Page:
My thoughts (Robin Herman):
I find myself, after reading this passage, a little frustrated with another plea from the Bible to seek out righteousness, and forsake evil. Really? Again? The same thing over and over. For over three thousand years we’ve been reading this, learning this, understanding that this is what God’s calling us to do. Are we any better? Are we any farther along than when this was written?
The phone rings all the time. Some of the calls I get here at work are priceless. This one sounded like an older lady. She said that she just put her Golden Retriever down and she’s looking for another dog. I told her I was sorry about her loss and she told me that it’s OK, she was 10 and had been sick. She said she had given another one back to God and it was time to rehab another rescue dog. Now this sounded like a woman I could work with!
So many people tell me it’s too hard on them to get another dog. I hate to hear that — there are so many dogs out there that need love. To love a dog is to understand that you’ll only have them for a short time, so make the best of it.
I told her about one of our current adoptable dogs, Blanket, who’s about 30 pounds, thinking he would be a perfect fit. I sensed hesitation in her voice. She was looking for something bigger. Then she told me it was because she had just bought flea medicine for a 51+ pound dog and she didn’t want that to go to waste. I assured her I could get it traded out. No need to base her choice on the medication she had! But she was sticking with a bigger dog. I told her I would call the pound and see what they had. We settled on something like a Golden, maybe a mix. She liked the Golden disposition and wanted something to sit with her on the couch. Easy enough, I thought. Oh, and at the end, she mumbled, “…and housebroken.” Whatever…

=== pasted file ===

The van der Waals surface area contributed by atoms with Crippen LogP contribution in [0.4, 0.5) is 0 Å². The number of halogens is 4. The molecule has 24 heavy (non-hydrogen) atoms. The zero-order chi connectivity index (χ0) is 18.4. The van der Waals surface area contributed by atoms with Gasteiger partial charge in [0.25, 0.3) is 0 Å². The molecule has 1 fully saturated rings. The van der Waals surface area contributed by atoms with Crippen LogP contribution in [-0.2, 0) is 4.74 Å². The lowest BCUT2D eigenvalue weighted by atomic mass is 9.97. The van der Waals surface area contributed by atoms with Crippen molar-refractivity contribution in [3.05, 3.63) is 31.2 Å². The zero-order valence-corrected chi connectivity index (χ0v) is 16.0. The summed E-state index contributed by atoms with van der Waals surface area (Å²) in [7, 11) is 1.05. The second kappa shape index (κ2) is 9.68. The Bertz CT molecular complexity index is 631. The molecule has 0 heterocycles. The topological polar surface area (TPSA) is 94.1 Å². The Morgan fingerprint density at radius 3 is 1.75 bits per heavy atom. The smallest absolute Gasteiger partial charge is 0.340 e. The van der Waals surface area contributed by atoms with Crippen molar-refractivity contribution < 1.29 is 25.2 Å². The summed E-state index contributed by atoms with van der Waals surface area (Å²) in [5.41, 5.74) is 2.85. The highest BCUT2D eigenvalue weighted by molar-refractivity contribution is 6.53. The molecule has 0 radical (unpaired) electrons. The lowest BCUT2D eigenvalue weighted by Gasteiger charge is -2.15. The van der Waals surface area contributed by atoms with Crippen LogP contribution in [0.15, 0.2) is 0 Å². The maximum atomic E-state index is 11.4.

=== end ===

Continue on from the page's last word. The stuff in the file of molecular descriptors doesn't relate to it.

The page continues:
The pound had a 14 year old Golden Retriever and a two year old Flat Coated Retriever, so I called her back. After some discussion, and recounting the names and ages of every dog she’s ever had — in her entire life — she decided that 14-year-old was too old. OK, I get that too. “What else you got?” I felt like a homeless-dog-dealer. I told her about the two year old black Flat Coated Retriever. Great dog, on the adoption floor, but not adopted yet. She asked, “Is he housebroken?”
That one always kills me. Like we know. The pound is an awful place for dogs. They are brought in, processed, vaccinated, and crammed in a 3×3 cement cell listening to a mind-numbing level of barking and fear. I said I don’t know, but I did know that the 14 year old Golden Retriever was.
Still, she was hesitating. Noting my confusion, she finally said, “Well, the thing is, I have white carpet. I just got it cleaned.” I quietly chuckled. In the rescue world, we joke about the silly reasons people dump dogs at the pound. “Not matching the carpet” is one of the stupidest ones, so when people ask why a dog was dumped, we say they must not have matched the carpet. Truly justifiable reasons for dumping a dog at the pound are so far and few between. I don’t even ask anymore.
She said, “Can I say thanks, but keep looking?” Sure I said, I’ll give you a call if I find something.
I’m not really sure how this story relates to the lessons from this scripture. But for me, where there might have been judgement, frustration, and even some anger, I have an out. I can give this woman and the mysterious 51-100 pound, 4 year old, housebroken, carpet-matching, Golden Retriever-ish dog to God and go about my day with faith that if they are to find each other, they will. In the meantime, there’s a lady standing at my door with a little min-pin thing. Hmmm….
Thought for the day: So, three thousand years later, are we any better at following the wisdom God has for us? What wisdom can I practice today? What can I give to God today?
We encourage you to include a time of prayer with this reading. If you need a place to get started, consider the suggestions on the How to Pray page.